A few months ago, workers restoring Dallas’ Old Municipal Building began ripping down ceilings that were added in the 1950s. KERA’s Jerome Weeks reports they discovered evidence of something that wasn’t supposed to be there: historic, hand-painted murals from 1934 that were reportedly destroyed.
There were ten murals on the second floor of the Old Municipal Building at Harwood and Commerce Street. That was Dallas’ City Hall — which was built more than a century ago — and the murals depicted the city’s history. But in 1954, those ten murals were supposedly destroyed. Dallas artist Philip Lamb recalls reading a Dallas Morning News report on their fate: “The headline was ‘Murals Are Doomed.’”
How very Dallas — kill anything remotely un-chic, anything old. Why did the murals have to go? Well, Lamb says, the push actually came from a sentiment bigger than just Dallas’ embrace of whatever’s shiny and next. At the time, Americans in general wanted to put the past behind them.
“The war had just ended not too long ago,”he says. “And there was such a movement to modernize. Downtowns were getting all their old facades covered with aluminum. And I think that when people saw those murals, they just reminded them of how awful things were from the early ’30s.”
The murals were painted by Jerry Bywaters and Alexander Hogue in 1934. Bywaters was more than a major Texas artist. He wrote art reviews, taught art at SMU and ran what was then called the Dallas Museum of Fine Arts (now the DMA). Bywaters’ and Hogue’s murals weren’t grim. They marked pivotal points in Dallas’ history — like 1929, when the first viaducts were built across the Trinity. But the murals looked ‘old-timey.’ They showed Dallas as a tiny frontier town putting on airs. In 1954, all that just felt ‘out-of-date.’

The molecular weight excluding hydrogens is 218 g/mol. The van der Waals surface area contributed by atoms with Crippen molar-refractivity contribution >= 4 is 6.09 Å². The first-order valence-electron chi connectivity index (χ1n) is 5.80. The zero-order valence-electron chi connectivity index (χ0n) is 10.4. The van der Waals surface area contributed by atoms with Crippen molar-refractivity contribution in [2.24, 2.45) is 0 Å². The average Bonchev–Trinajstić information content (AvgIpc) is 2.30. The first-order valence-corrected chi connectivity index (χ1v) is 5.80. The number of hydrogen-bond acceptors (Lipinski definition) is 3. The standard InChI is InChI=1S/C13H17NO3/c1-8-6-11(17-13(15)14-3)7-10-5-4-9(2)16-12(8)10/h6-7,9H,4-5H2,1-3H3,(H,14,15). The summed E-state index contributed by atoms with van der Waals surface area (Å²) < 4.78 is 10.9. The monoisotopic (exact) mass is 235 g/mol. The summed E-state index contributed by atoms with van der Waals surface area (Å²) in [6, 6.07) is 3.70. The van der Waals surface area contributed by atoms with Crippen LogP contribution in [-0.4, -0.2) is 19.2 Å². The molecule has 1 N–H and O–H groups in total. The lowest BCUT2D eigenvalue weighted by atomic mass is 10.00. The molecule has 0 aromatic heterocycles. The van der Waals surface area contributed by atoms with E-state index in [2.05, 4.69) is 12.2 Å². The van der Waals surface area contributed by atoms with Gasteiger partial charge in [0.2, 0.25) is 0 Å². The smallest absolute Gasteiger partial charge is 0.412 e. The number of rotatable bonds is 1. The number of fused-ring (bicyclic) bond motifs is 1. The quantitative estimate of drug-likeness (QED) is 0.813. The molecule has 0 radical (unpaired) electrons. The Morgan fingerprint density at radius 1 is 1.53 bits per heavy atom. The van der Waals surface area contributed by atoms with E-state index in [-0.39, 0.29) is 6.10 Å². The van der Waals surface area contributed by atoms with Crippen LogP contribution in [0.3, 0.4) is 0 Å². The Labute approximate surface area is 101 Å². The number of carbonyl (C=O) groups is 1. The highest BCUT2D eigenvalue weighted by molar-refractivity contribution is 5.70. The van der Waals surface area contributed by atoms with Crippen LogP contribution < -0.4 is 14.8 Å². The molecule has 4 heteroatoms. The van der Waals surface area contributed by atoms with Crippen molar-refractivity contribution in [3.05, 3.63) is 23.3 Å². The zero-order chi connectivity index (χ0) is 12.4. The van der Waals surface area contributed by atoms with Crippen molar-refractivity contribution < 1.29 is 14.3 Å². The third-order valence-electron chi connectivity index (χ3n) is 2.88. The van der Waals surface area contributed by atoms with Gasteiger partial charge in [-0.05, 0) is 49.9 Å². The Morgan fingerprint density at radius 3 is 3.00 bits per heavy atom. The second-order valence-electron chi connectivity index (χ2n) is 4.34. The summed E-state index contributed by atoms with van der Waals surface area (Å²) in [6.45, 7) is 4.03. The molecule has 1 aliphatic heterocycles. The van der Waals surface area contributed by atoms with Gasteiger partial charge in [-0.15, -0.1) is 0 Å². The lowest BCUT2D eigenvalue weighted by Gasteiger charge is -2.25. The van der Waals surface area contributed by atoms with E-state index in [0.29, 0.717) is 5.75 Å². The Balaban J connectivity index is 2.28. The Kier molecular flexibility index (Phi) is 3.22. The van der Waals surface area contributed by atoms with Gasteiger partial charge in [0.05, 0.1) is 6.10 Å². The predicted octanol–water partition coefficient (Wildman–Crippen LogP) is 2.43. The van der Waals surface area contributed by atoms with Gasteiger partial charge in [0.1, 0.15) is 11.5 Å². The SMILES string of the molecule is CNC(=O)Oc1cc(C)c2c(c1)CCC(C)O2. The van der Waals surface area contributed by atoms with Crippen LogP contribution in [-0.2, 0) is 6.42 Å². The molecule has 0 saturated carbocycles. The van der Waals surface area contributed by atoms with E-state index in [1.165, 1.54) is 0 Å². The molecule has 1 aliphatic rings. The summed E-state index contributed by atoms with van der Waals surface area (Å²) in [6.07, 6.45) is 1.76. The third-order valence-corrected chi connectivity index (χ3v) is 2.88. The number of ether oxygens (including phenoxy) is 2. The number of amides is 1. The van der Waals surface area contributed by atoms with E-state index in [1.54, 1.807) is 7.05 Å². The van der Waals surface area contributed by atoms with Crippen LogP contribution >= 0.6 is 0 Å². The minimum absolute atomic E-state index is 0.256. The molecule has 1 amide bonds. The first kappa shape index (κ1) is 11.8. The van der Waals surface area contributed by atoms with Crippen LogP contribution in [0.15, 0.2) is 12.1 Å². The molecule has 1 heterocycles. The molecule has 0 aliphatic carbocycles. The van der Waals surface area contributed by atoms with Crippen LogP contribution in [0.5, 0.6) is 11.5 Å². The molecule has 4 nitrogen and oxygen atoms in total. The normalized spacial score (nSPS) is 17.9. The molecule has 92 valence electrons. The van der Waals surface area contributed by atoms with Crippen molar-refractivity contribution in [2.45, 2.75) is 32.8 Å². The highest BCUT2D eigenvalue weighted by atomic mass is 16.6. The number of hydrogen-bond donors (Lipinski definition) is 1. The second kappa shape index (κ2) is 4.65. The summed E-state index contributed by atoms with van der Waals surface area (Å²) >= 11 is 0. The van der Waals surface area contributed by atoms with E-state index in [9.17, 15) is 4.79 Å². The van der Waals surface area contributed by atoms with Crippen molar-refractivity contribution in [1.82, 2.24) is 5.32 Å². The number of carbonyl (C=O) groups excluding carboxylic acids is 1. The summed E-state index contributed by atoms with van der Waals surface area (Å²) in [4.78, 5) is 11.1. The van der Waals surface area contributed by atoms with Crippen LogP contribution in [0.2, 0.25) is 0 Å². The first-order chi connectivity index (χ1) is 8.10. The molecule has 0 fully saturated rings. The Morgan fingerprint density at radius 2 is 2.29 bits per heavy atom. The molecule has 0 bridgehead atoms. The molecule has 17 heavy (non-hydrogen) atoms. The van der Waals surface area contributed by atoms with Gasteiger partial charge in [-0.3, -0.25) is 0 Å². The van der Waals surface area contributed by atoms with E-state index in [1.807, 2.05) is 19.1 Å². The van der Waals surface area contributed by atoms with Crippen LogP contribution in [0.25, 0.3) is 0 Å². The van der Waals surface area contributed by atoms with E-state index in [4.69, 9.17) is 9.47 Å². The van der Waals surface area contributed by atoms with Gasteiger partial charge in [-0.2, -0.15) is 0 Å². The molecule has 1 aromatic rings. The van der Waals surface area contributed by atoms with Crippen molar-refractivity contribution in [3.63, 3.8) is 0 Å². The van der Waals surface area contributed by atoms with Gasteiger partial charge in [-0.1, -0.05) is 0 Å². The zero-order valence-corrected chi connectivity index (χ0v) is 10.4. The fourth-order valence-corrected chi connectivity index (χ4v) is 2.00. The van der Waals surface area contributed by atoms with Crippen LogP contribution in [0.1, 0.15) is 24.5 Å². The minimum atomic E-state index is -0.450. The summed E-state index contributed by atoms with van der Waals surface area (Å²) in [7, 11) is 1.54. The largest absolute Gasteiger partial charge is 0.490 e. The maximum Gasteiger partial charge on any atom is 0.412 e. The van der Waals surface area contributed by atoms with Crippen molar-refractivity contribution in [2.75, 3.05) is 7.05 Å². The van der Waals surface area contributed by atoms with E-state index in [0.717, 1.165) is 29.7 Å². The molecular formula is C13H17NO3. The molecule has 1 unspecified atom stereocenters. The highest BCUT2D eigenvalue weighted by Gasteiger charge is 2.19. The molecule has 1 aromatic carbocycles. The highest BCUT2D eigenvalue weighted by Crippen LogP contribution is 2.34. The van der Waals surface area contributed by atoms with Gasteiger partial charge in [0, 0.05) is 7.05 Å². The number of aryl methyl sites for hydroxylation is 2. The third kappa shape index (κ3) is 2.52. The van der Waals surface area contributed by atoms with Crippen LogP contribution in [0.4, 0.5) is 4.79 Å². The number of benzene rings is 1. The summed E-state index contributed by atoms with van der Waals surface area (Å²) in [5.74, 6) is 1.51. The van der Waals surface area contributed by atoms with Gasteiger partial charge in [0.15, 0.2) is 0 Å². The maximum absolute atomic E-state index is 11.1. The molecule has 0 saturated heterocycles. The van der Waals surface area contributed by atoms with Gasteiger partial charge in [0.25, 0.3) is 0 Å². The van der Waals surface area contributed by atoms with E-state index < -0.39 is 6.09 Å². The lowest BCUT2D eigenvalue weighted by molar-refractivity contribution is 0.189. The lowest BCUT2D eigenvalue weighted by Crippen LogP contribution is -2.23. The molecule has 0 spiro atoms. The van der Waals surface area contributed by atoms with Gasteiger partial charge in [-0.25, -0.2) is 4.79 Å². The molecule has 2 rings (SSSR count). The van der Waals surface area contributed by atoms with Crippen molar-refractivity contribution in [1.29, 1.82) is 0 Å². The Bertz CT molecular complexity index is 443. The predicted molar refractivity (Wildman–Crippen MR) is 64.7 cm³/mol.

In 1992, Lamb researched the lost murals because he’d been commissioned by DART to create artworks for Union Station. He modeled his new terrazzo murals on photos of the Hogue-Bywaters originals. But he updated their images to include events like the opening of the DFW airport.
Dale Sellers is CEO of Phoenix 1 Restoration, the company restoring the Municipal Building because it’s going to become UNT’s new downtown law campus. He calls what they’re doing “a full-building, envelope restoration. We’re going to re-finish all the stones, replace all the windows and replace all the roofing system.” They’ll put in handicapped access and new HVAC. And they’re ripping out all the ‘upgrades’ added in the 1950s, like the vinyl tiles covering the marble floors. And the fluorescent lights and drop ceiling tiles that covered the old plaster work.
But a few months ago, Phoenix workers pulled down a few of those ceiling tiles. And back there, hidden by the drop ceiling, they could see old-fashioned plaster mouldings: the mouldings of those doomed murals. What’s more, the mouldings were in excellent shape, complete with hand-painted titles. Dale Sellers checked out what could be glimpsed through the holes.
“I think the murals are still on these walls,” he said. “And even though there’s certainly some extensive damage with all the piping, I believe this is an original wall and it’s been simply painted over many times.”
In post offices and libraries across Texas, eight murals by Bywaters or Hogue still exist. But the ten in Dallas were the single largest collection of their work. Phoenix workers drilled exploratory holes to see what was beneath the more recent layers of paint.
So — here’s the upshot: With the exception of the titles and some painted fragments, all of the Hogue and Bywaters murals had been sledgehammered off the walls. You can watch filmmaker Mark Birnbaum’s video above to see the ongoing restoration — and the efforts of Phoenix employees to uncover what was on the walls.
“In one respect,” says Lamb, “it was great to see that there was at least remnants left, some reminder of what a great collection of murals had been there.”
Dale Sellers says a decision now faces the City of Dallas project managers and UNT, which is taking over the building.
What should be done with the bits and pieces that remain.